In November 2010, the Commission launched an antitrust investigation into allegations that Google had abused a dominant market position. This followed a number of complaints. We have looked at those complaints and at others we received since the opening. And we have conducted a large-scale market investigation. Today I want to update you on the state of play of this on-going case.
But before I tell you more about the preliminary conclusions I have reached, let me first stress one important point. I believe that these fast-moving markets would particularly benefit from a quick resolution of the competition issues identified. Restoring competition swiftly to the benefit of users at an early stage is always preferable to lengthy proceedings, although these sometimes become indispensable to competition enforcement.
In this case, Google Inc. has repeatedly expressed to me its willingness to discuss any concerns that the Commission might have without having to engage in adversarial proceedings. This is why I am today giving Google an opportunity to offer remedies to address the concerns we have already identified.
Our investigation has led us to identify four concerns where Google business practices may be considered as abuses of dominance.
First, in its general search results on the web, Google displays links to its own vertical search services. Vertical search services are specialised search engines which focus on specific topics, such as for example restaurants, news or products. Alongside its general search service, Google also operates several vertical search services of this kind in competition with other players.
In its general search results, Google displays links to its own vertical search services differently than it does for links to competitors. We are concerned that this may result in preferential treatment compared to those of competing services, which may be hurt as a consequence.
Our second concern relates to the way Google copies content from competing vertical search services and uses it in its own offerings. Google may be copying original material from the websites of its competitors such as user reviews and using that material on its own sites without their prior authorisation. In this way they are appropriating the benefits of the investments of competitors. We are worried that this could reduce competitors’ incentives to invest in the creation of original content for the benefit of internet users. This practice may impact for instance travel sites or sites providing restaurant guides.
Our third concern relates to agreements between Google and partners on the websites of which Google delivers search advertisements. Search advertisements are advertisements that are displayed alongside search results when a user types a query in a website’s search box. The agreements result in de facto exclusivity requiring them to obtain all or most of their requirements of search advertisements from Google, thus shutting out competing providers of search advertising intermediation services. This potentially impacts advertising services purchased for example by online stores, online magazines or broadcasters.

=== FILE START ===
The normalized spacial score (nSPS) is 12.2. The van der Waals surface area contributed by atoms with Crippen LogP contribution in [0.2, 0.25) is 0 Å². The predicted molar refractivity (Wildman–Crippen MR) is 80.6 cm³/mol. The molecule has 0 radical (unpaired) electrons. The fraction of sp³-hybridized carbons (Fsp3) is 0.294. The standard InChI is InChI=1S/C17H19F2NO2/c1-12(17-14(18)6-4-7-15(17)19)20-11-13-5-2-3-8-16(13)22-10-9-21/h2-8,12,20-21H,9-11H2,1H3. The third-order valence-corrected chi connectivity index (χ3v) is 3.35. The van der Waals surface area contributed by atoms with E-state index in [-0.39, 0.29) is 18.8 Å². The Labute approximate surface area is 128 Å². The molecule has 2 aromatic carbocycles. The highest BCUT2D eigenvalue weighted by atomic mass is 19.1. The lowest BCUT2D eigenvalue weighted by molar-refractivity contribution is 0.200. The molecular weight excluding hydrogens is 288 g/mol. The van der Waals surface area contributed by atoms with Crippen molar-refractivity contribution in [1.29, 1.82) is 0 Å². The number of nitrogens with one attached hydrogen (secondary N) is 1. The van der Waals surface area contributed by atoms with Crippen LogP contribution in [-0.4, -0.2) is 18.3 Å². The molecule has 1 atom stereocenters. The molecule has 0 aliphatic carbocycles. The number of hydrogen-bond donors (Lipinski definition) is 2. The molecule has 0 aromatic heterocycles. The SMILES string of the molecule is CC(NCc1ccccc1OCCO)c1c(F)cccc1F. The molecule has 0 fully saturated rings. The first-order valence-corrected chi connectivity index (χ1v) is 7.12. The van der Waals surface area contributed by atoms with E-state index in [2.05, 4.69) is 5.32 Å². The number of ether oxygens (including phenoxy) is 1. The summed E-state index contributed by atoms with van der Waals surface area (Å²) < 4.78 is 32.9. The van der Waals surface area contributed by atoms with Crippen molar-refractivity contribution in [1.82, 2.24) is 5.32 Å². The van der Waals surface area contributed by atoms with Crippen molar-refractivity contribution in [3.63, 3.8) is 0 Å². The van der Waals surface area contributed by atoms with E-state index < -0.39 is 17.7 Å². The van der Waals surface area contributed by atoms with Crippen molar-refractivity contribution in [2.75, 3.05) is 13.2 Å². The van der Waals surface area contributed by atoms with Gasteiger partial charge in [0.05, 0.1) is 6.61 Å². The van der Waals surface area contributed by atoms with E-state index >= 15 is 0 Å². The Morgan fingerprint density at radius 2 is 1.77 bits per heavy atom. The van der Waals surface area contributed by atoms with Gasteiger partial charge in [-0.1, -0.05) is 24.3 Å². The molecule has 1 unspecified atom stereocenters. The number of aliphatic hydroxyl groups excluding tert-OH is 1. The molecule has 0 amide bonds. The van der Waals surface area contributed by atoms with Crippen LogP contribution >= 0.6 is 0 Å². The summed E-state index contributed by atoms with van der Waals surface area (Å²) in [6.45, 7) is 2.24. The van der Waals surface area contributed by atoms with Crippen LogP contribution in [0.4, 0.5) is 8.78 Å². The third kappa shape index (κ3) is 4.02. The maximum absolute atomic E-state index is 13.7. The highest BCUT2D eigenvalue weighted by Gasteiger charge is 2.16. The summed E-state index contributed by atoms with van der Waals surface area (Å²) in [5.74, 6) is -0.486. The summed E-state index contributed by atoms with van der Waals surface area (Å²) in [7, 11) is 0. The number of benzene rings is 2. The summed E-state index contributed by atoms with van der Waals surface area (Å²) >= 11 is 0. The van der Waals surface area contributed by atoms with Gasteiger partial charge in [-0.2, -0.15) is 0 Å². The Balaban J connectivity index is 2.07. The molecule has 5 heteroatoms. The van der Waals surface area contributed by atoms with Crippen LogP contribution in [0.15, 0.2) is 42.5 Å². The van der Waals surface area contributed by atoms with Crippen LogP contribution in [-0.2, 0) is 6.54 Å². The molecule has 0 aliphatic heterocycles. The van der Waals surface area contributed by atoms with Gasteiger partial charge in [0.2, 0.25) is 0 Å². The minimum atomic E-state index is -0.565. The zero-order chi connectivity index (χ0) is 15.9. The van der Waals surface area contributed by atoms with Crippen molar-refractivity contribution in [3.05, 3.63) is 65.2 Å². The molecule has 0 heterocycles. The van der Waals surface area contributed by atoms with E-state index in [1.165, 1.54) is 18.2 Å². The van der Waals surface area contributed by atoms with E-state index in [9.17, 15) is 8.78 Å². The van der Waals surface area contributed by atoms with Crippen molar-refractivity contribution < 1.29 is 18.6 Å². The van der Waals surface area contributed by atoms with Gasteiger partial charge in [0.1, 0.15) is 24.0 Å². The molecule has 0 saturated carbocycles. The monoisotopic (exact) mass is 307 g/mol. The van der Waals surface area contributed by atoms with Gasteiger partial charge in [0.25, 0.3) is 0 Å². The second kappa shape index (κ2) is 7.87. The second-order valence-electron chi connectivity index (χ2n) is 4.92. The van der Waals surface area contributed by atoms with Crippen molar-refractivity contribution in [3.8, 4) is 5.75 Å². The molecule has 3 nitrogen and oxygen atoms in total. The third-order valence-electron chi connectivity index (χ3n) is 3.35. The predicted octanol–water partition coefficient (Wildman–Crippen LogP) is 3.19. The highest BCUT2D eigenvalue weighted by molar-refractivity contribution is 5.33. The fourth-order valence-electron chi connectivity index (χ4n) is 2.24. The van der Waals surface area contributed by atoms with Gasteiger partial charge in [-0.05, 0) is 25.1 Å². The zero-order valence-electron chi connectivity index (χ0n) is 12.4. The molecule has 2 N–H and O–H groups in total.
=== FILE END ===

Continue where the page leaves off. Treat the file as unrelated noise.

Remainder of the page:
Our fourth concern relates to restrictions that Google puts to the portability of online search advertising campaigns from its platform AdWords to the platforms of competitors. AdWords is Google’s auction-based advertising platform on which advertisers can bid for the placement of search ads on search result pages provided by Google. We are concerned that Google imposes contractual restrictions on software developers which prevent them from offering tools that allow the seamless transfer of search advertising campaigns across AdWords and other platforms for search advertising.
I have just sent a letter to Eric Schmidt setting out these four points. In this letter, I offer Google the possibility to come up in a matter of weeks with first proposals of remedies to address each of these points.
If Google comes up with an outline of remedies which are capable of addressing our concerns, I will instruct my staff to initiate the discussions in order to finalise a remedies package. This would allow to solve our concerns by means of a commitment decision – pursuant to Article 9 of the EU Antitrust Regulation – instead of having to pursue formal proceedings with a Statement of objections and to adopt a decision imposing fines and remedies.
This type of process was followed in numerous instances in recent years, for instance in several energy cases (such as the EON electricity case in 2008 and the EON gas case in 2010) or more recently in the IBM case (2011).
Complainants and interested third parties will be duly associated to that process. Any final proposal by Google will be market-tested before it is made legally binding by the Commission.
Should this process fail to deliver a satisfactory set of remedies, the on-going formal proceedings will of course continue, including the possible sending of a Statement of Objections.
I hope that Google seizes this opportunity to swiftly resolve our concerns, for the benefit of competition and innovation in the sector.
This process is without prejudice to the continued investigation of other issues that have been raised with the Commission. Here to read more.